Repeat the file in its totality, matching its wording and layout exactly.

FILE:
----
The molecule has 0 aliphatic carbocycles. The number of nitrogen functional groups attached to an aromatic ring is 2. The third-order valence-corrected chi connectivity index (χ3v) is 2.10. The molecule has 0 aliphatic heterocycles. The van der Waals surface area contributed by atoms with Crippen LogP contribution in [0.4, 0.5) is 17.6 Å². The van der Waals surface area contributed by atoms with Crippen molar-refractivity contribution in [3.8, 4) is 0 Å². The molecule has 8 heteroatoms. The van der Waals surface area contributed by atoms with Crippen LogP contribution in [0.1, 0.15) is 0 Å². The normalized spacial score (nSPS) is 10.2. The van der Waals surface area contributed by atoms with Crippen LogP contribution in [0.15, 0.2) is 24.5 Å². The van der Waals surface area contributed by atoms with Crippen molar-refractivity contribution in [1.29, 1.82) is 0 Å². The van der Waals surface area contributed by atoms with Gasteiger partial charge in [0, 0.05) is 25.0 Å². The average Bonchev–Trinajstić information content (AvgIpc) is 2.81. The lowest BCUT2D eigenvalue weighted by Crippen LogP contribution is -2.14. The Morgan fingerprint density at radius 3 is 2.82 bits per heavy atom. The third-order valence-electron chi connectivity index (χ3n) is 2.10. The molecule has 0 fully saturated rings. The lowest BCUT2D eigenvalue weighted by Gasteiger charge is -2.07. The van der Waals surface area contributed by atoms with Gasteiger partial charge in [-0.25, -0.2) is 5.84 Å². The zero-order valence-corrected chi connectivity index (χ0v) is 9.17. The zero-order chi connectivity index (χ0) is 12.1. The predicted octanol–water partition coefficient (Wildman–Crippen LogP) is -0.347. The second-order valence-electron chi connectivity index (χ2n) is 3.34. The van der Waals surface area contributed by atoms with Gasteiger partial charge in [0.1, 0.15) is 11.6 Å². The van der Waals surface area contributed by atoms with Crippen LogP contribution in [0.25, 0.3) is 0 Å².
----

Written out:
The molecule has 0 aliphatic carbocycles. The number of nitrogen functional groups attached to an aromatic ring is 2. The third-order valence-corrected chi connectivity index (χ3v) is 2.10. The molecule has 0 aliphatic heterocycles. The van der Waals surface area contributed by atoms with Crippen LogP contribution in [0.4, 0.5) is 17.6 Å². The van der Waals surface area contributed by atoms with Crippen molar-refractivity contribution in [3.8, 4) is 0 Å². The molecule has 8 heteroatoms. The van der Waals surface area contributed by atoms with Crippen LogP contribution in [0.1, 0.15) is 0 Å². The normalized spacial score (nSPS) is 10.2. The van der Waals surface area contributed by atoms with Crippen LogP contribution in [0.15, 0.2) is 24.5 Å². The van der Waals surface area contributed by atoms with Crippen molar-refractivity contribution in [1.29, 1.82) is 0 Å². The van der Waals surface area contributed by atoms with Gasteiger partial charge in [0, 0.05) is 25.0 Å². The average Bonchev–Trinajstić information content (AvgIpc) is 2.81. The lowest BCUT2D eigenvalue weighted by Crippen LogP contribution is -2.14. The Morgan fingerprint density at radius 3 is 2.82 bits per heavy atom. The third-order valence-electron chi connectivity index (χ3n) is 2.10. The molecule has 0 fully saturated rings. The lowest BCUT2D eigenvalue weighted by Gasteiger charge is -2.07. The van der Waals surface area contributed by atoms with Gasteiger partial charge in [-0.25, -0.2) is 5.84 Å². The zero-order valence-corrected chi connectivity index (χ0v) is 9.17. The zero-order chi connectivity index (χ0) is 12.1. The predicted octanol–water partition coefficient (Wildman–Crippen LogP) is -0.347. The second-order valence-electron chi connectivity index (χ2n) is 3.34. The van der Waals surface area contributed by atoms with Gasteiger partial charge in [0.1, 0.15) is 11.6 Å². The van der Waals surface area contributed by atoms with Crippen LogP contribution in [0.25, 0.3) is 0 Å².